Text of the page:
Katy B – Nottingham Rescue Rooms, Monday May 10
At the moment, Katy B’s audience is overwhelmingly teenage and female; at last night’s sold-out show, there were barely any male faces to be seen in the first few rows, which was a rare sight indeed for a venue like the Rescue Rooms. And yet, given the surprisingly traditional nature of her live line-up – the just-turned 22-year-old’s six-piece band included a live drummer, a percussionist and a two-man brass section – you sensed she could be one Jools Holland appearance away from breaking through to an older constituency.
For while Katy’s musical roots might be planted in London’s clubland underground, both her live sound and her onstage performance style suggested a readiness to embrace the wider world. The pre-programmed electronic beats were dialled down, the bowel-quaking dubstep basslines were dampened, and a lighter, sweeter, more fluid – and arguably more feminine – approach prevailed.
As for the girl herself – now halfway through her first headlining tour, and clearly relishing the long-awaited opportunity to introduce herself to her fanbase – any concerns that Katy might have been a touch “too cool for school” were instantly banished by the warm, beaming, petite figure who bounded on stage to greet the room and glad-hand the front ranks. Blending the measured professionalism of a BRIT School graduate with the unforced glee of a natural communicator, she worked hard to charm us, and to connect with us.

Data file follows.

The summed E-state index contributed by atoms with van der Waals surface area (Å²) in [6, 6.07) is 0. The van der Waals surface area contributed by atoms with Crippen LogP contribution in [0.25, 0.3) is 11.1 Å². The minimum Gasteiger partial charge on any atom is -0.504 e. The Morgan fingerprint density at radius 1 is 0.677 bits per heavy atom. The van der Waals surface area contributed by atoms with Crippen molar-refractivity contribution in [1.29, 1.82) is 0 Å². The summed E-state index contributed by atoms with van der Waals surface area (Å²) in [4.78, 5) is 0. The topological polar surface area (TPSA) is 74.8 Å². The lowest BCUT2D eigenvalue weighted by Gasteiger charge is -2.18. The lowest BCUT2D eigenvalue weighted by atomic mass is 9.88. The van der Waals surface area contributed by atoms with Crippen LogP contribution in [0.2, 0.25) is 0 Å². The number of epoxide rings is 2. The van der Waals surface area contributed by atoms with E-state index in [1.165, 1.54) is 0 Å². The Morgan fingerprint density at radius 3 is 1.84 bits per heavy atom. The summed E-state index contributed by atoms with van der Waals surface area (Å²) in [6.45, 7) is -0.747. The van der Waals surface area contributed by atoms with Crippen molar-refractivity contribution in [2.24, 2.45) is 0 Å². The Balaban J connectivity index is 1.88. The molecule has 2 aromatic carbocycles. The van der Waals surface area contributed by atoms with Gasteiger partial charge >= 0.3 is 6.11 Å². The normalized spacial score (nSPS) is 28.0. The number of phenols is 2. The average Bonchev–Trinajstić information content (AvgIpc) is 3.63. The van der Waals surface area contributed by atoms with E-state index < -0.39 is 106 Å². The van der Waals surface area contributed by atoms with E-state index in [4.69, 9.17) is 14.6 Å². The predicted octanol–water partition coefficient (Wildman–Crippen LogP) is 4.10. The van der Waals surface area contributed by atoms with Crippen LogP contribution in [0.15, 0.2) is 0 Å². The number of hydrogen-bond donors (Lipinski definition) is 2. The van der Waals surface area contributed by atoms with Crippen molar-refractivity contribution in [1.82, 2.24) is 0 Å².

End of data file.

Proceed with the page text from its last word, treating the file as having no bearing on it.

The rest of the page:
Unlike so many of today’s dance-pop divas, whose experiences of being “in the club” probably don’t extend far beyond the VIP section, Katy brings the knowledge and enthusiasm of a true clubber to bear on her music. “I love raving”, she told us, explaining that her love of dance music stems from those moments when an entire dance floor becomes unified by a single, shared feeling, and that her mission as a performer is to recreate those moments for a live audience.
A case in point is Perfect Stranger, which Katy recorded in collaboration with the dubstep act Magnetic Man. Although the song could be read as an account of a one-night stand, it’s actually – as she explained to us in some detail – about catching a stranger’s eye in a crowded club, and realising that both of you are feeling exactly the same emotions. It’s one of the defining pop vocal performances of the past twelve months, and its singer did it full justice on the night, galvanising the crowd into fist-pumping delirium.
Appropriately enough, the set closed with Lights On, which was dedicated to anyone who has ever wanted to carry on dancing at the end of a club night, when the house lights are back up and most punters are already queueing for their coats. “This has been the best show on the tour so far”, we were told. The pleasure was all ours, Katy.